The right to property is a fundamentally important one, representing one of the cornerstones of any kind of economic relationship, attracting investments, and guaranteeing the further development of the economy in general. However, the right to property is not an absolute right. On the one hand, it is a bearer of broad public social responsibility, and on the other hand, the legal regime of property rights also equips the bearer of such a right with corresponding obligations. In particular, the latter must be governed by domestic as well as international law and fulfill its obligations to other economic entities, organizations, individuals, and the state.
A particularly important aspect of the legal regime of property rights is openness. Third parties and investors should have access to complete and accurate data on property, on the basis of which it would become possible to conclude transactions and take legal and economic action. One of the practical manifestations of the openness of property rights is the real estate register and the register of entrepreneurs and non-entrepreneurial legal entities, which are presumed to be complete and truthful, meaning the following for third parties: that the information in the registers is not only fully represented, but also reliable.
The right to property is closely linked with its origin. Purchases of real estate and movable property are often made with financial resources accumulated as a result of corruption and other criminal activities. It is important to have complete, accurate, and verifiable information about the origin of the property and the owner of the financial resources necessary to acquire ownership of the property.
In the 21st century, it has become a common practice to invest the money earned as a result of illegal activities in offshore companies, and subsequently to conduct financial activities through such companies. Information about the beneficial (final) owners of offshore companies is usually not available, which makes it impossible to verify the origin of both the actual owners of a company and the financial resources available to a specific company.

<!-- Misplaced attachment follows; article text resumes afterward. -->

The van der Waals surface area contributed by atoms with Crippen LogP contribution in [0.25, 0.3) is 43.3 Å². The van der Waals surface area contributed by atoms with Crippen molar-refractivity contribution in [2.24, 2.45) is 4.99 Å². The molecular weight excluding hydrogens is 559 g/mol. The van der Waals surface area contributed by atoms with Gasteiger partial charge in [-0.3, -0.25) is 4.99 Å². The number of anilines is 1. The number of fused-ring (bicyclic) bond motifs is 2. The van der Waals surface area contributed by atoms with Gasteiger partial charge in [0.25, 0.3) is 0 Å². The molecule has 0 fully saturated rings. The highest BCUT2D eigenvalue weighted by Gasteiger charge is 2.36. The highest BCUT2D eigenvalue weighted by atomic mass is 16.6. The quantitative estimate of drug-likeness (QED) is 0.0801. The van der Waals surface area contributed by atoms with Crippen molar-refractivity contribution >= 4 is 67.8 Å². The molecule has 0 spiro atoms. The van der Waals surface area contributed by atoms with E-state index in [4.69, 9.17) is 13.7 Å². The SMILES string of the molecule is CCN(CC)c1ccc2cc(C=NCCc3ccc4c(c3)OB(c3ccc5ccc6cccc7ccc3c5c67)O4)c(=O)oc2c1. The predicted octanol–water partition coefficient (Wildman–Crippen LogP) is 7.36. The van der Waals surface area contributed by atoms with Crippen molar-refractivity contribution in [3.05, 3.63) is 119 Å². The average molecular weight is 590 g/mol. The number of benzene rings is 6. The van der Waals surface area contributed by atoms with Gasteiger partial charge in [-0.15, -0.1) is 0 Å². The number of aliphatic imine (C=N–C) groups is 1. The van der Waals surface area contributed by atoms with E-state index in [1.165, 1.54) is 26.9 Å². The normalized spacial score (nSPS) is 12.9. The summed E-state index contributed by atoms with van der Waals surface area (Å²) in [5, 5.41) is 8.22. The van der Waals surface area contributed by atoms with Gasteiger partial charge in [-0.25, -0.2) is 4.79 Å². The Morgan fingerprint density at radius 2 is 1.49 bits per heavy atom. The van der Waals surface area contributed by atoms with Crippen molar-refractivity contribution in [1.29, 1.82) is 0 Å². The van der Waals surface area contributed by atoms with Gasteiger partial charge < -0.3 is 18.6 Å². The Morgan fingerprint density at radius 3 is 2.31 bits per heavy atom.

International organizations and various states are taking active steps to legally regulate the beneficial owners’ openness standard; Develop practical guidelines to help stakeholders obtain information in an understandable language to identify beneficial owners; and create electronic solutions to address this challenge in the form of a register of beneficial owners.
The issue of the opacity of final ownership is particularly problematic in developing countries, where the rule of law is fragile and corruption is rampant. Georgia is no exception in this regard. In Georgia, transactions often involve companies registered in offshore zones and their Georgian-based branches and subsidiaries. This increases the likelihood of suspicious transactions that may be carried out using financial resources obtained as a result of corruption with the aim of laundering money, promoting terrorism, or other illegal activities.
Given the importance of the transparency for beneficial owners, the purpose of this study is to review the legal framework for accessing data on beneficial owners of companies in four countries: In Georgia and Central Europe - Poland, Slovakia, Hungary, and the Czech Republic. The legislation sets out the practice of accessing data on beneficial owners, the extent to which there is a common registry practice in these countries, and how often local activists and the private sector utilize such registries in their day-to-day operations. In each country, recommendations are made for the implementation and improvement of transparency standards for beneficial owners.
IDFI prepared this study together with partner organizations. From each country, representatives of the following NGOs were involved in writing a sub-chapter about their country: KohoVolit.eu (Czech Republic and Slovakia), K-Monitor Public Benefit Association (Hungary) and ePanstwo Foundation (Poland).
The Project is co-financed by the Governments of Czechia, Hungary, Poland and Slovakia through Visegrad Grants from International Visegrad Fund. The mission of the fund is to advance ideas for sustainable regional cooperation in Central Europe.
The responsibility of the content of the article lies with the Institute for Development of Freedom of Information (IDFI) and its partner organizations. It does not necessarily reflect the opinions of International Visegrad Fund.
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